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Seasons don’t fear the reaper.

August 17, 2010 \pm\31 4:16 pm

Have you ever watched a creature die?

I never watched a creature die (other than a bug) until I witnessed my beloved guinea pig Peaches passing last Friday morning from 5 am until 8 am. In the background Bob Marley played softly.

Ordinarily my apartment is a Bob-free zone but guinea pigs love reggae; it sounds like a heartbeat. All Bob aside, the experience was like sitting vigil in a 19th Century novel.

Peaches was not under the influence of any lethal injection, painkillers or anti-anxiety medications. Her transition was the real deal. Until last Friday, I’d only read about what dying looks like: death rattles, delirium, seizures, twitches.

Bearing witness to Peaches’ last moments also awakened the reality of my own death. The past few days I find myself obsessed with death endorphins, death sensations, the experience of dying. Nobody really knows what the end feels like, but I’m googling anyway.

I must assume that there are at least a few morbid, angsty folk among you who think about these things. Given our blog’s title,  it doesn’t seem wholly inappropriate to post my research findings (and some other death-y tidbits) here.

The near-death experience research foundation

Physical stages of dying

Nice to be dead – Iggy Pop

Bright lights and angels – National Geographic

Swami Satchidananda on death

George Carlin on death

Death and dying in the Tibetan Buddhist tradition

Where were you when Tupac died?

Death yoga

The white light – Slate

Led Zeppelin In My Time of Dying

Jung on death

Advice from the Dalai Lama

Dickinson

Osho’s death meditation

Ego death, ego death, ego death and more ego death

Flatliners in five minutes

Advice for the moment of death – Lama Zopa Rinpoche

Blue Oyster Cult – Don’t Fear the Reaper

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5 Comments
  1. August 17, 2010 \pm\31 7:50 pm 7:50 pm

    interesting info, thanks melissa. i know it doesn’t mean much, but i’m sorry about peaches. watching anything you love die is, um, something fucked.

  2. Robin Elizabeth Sampson permalink
    August 17, 2010 \pm\31 10:09 pm 10:09 pm

    My 22 year-old-daughter’s first guinea pig was named Peaches. She had to leave him behind when we moved east (when she was 5). We’ve had many guinea pigs since then. They are wonderful creatures. My condolences.

    In my years I have watched many critters die, most by natural causes (illness, old age). Those, for me, were the easiest to deal with, though none of them were “easy”. I’ve sat vigil many days and nights. Held some in their last moments. One very ill cat had to be “put down” and I was allowed to hold him when it was done. Many people think that more “humane” but I found it vaguely unsettling. Another cat I didn’t stay with though I’d had her for many years. I regret that. I don’t ponder death much (maybe out of a sense of “tempting fate”) – I’ve lost family and friends – and wish for different endings in most cases. But living things die. Plants, animals, people. I will someday. Hopefully not soon.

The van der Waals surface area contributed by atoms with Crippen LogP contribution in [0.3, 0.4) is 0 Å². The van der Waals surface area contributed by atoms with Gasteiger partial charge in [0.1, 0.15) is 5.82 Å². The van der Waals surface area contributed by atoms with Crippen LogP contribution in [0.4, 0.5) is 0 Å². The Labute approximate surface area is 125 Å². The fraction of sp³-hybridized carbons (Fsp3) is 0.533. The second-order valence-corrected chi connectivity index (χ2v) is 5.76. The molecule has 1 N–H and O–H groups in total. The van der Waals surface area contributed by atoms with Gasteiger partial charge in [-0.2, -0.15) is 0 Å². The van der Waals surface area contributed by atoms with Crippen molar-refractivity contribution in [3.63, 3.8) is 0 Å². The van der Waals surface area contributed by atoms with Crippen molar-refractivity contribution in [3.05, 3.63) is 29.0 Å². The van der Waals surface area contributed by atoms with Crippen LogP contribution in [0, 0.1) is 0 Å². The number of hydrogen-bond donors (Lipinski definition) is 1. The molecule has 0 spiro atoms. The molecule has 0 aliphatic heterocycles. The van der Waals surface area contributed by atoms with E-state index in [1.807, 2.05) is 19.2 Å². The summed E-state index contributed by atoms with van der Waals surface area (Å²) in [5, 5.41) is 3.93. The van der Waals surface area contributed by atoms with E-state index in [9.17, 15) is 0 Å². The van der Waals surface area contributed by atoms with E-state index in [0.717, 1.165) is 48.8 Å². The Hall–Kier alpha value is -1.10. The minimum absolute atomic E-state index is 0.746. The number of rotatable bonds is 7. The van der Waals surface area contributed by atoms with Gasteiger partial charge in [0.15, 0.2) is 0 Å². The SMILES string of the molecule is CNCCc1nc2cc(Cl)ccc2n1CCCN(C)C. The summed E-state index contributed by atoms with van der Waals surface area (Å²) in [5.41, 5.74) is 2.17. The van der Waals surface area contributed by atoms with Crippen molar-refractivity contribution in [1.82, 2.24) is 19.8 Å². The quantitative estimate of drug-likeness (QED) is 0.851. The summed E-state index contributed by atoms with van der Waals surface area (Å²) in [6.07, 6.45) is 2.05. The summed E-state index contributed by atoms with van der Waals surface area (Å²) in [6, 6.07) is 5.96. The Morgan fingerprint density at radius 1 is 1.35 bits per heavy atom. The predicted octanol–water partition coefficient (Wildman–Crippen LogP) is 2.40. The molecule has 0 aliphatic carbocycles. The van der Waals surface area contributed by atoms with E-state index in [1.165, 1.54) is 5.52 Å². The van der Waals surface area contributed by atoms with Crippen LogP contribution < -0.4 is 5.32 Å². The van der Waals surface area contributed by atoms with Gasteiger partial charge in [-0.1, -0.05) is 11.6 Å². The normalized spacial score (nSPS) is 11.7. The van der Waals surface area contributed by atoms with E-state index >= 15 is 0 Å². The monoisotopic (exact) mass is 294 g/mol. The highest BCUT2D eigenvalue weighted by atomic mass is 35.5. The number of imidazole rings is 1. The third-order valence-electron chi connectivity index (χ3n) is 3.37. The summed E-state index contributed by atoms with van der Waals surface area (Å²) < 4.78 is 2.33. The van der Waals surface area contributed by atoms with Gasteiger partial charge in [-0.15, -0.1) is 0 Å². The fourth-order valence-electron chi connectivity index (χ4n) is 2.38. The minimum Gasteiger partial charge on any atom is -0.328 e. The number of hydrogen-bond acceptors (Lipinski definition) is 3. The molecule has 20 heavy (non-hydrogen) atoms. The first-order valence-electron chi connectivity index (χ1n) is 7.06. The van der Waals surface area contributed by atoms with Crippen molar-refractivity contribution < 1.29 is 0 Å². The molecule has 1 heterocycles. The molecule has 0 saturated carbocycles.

I didn’t click on any of the links before responding. Think I’ll click on the George Carlin one first.

    • August 17, 2010 \pm\31 11:11 pm 11:11 pm

      Thanks for your thoughtful response, Robin.

      Yes, most guinea pig owners are in the 5-year-old age bracket, except in the UK where cavies (as they call them) are quite popular amongst people of all ages. This man, Peter Gurney, was somewhat of a celebrity in the “guinea pig community.” http://www.petergurney.com/ He was a bus driver until he found his true calling in the piggie realm.

      For us, the piggies started as an impulse buy that kept on giving. They are exceptionally gentle creatures: vegetarians, fragile as bone china and butter-soft.

      I’ve experienced the deaths of family and friends, but I’ve never sat with another being as he or she took those last breaths. Witnessing the process of dying has awakened a fear of my own end. I’m going to start meditating on it, and write some poems, which will perhaps alleviate some of the anxiety (or turn me into Lydia from Beetlejuice).

  3. Keith S. Wilson permalink
    August 18, 2010 \pm\31 4:54 pm 4:54 pm

    Interesting. I’ve had many pets die, but I don’t know that I ever saw them die.

    This post reminds me of my first pet, a hamster named “Super Mario Brothers 3.” Which, coincidentally was my favorite video game. My brother’s hamster’s name was “Code Name: Viper.”

    Also, missing the first pet I remember actually caring for (sorry SMB3), Miss Piggy. She was a guinea pig as well.

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